To grasp this complexity and dynamics, this paper combines Mollinga’s (1998) and Uphoff’s (1986) frameworks in order to understand the interaction of formal and informal irrigation water management practices in the NJV. Both frameworks have in common the concept of water control and the understanding of irrigation as an inherently political and thus highly contested practice. In a context of scarcity, as in Jordan, irrigation water becomes a contested resource between various stakeholders, with these stakeholders typically having asymmetric power and influence on access to irrigation water. In such cases, each stakeholder group aims to maximize their profits, either through formal arrangements (e.g., new rules and regulations or construction of water control infrastructure) or by adopting informal arrangements to resist and circumvent those formal interventions. Uphoff’s (1986) framework would have been sufficient for this paper if the aim was to understand the dynamics of water control activities and the role of farmers in managing those activities regardless of the agricultural arrangements in the study area. Combining Uphoff’s framework with Mollinga’s enables us to position water control activities in the NJV within the existing agro-political ecology context of the Jordan Valley (Figure 1). Indeed, this context shapes perceptions of irrigation water quality, quantity, reuse and reallocation mechanisms among the different stakeholders and users within and outside the NJV.
In the framework (see Figure 1), the left-hand side represents interventions and activities that take place through formal arrangements initiated either by donor organizations or governments. Those activities reflect the material and social conditions of possibilities to enable irrigation water management in the NJV, as well as the water flow control that takes place through organizational/institutional means and infrastructural or technological means.
The right-hand side of the framework represents the various informal (socially embedded or socio-normative) practices that farmers in the NJV adopt to circumvent and resist the formal arrangements [22]. Similar to the formal arrangements, informal practices can target either the physical or the social conditions of possibilities for irrigation water management.
Finally, at the centre of the framework there is the social space where the formal and informal arrangements interact over the contested irrigation water resource in terms of water quantity, quality and water quota allocation timing (as in the case of the NJV). According to Mollinga (1998), this interaction is mediated by various social and physical factors at different scales, represented by the dashed border of the central block.

2.2. Study Area

The Jordan Valley is one of Jordan’s three agro-ecological zones. The three zones (the Jordan Valley, desert and highlands) are heterogenous in terms of biophysical characteristics (sources and quality of water, micro-climate, soil types and crops), as well as the local social, economic and political context that shapes agricultural activity in each area [23] (Table 1). The Jordan Valley is the largest among the three zones in terms of surface area and irrigation water consumption (it consumes around 25% of the available water resources in Jordan), and it is considered the breadbasket of the country, thanks to its close proximity to water sources, its altitude (200–400 m below sea level) and its soil fertility [24].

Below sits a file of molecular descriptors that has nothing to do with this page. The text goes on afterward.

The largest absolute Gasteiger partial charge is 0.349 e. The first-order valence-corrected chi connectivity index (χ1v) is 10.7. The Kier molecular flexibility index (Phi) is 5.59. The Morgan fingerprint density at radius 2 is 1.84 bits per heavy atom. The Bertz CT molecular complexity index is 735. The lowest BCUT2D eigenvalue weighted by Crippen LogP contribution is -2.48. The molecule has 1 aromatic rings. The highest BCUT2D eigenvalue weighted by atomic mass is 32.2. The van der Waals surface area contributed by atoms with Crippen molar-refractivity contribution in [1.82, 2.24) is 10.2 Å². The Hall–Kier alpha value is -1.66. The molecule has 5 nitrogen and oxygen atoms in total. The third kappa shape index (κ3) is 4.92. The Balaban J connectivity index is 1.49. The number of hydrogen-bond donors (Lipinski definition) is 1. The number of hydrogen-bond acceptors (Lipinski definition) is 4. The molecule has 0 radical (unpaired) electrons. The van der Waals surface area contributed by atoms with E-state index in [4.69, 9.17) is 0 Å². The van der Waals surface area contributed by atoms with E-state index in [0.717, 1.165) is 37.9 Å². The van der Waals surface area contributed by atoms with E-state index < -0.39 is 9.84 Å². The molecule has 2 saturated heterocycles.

The NJV is divided into agricultural basins that receive weekly irrigation water quotas through a pressurized or gravity pumping network. The Jordan Valley Authority (JVA) oversees irrigation water flow management and allocation processes. Each basin consists of a group of agricultural units sharing the same irrigation pump and water distribution network. The units vary in size from 30 to 40 donums (3–4 ha), with farmers owning or renting one or more agricultural units in the same or in different basins.
Despite its prominence as one of the country’s foremost irrigated agriculture areas, agriculture in the Jordan Valley is threatened by severe physical water scarcity as a result of climate change impacts, transboundary water allocation challenges and increasing demand for water resources in other sectors [6,25]. Concurrently, the agricultural importance of the Jordan Valley is affected by the government’s perception of the agricultural sector here as being a ‘wasteful’ consumer of water resources, as it usurps 50–70% of the country’s freshwater withdrawals [7]. Furthermore, primary agriculture’s contribution to GDP is falling (i.e., excluding the full agricultural value chain that extends to activities in the broader agrifood sector), having dropped from 8.1% in 1991 to 3.6% between 2011 and 2016 [26,27].
Treated wastewater from the As Samra wastewater treatment plant has been used to partially substitute freshwater for farmers in the MJV (complying with the Jordanian reuse standards). Here, treated wastewater is collected and mixed with freshwater at the King Talal Dam reservoir, followed by another mixing stage with freshwater from the Yarmouk River, Peace Conveyor and Mukheiba wells, before water reaches farmers to meet their irrigation needs. This has facilitated the reallocation of freshwater to help meet increasing urban water demand through water reallocation infrastructure linking the rural MJV and urban settings (e.g., Amman). This has served to counterbalance rising water demand in the nation’s capital and major cities. Some 50 million cubic meters (MCM) per year of freshwater were transferred from the Jordan Valley to Amman in the early 2000s, and plans are in place to increase this amount to 90 MCM per year by 2025 [24].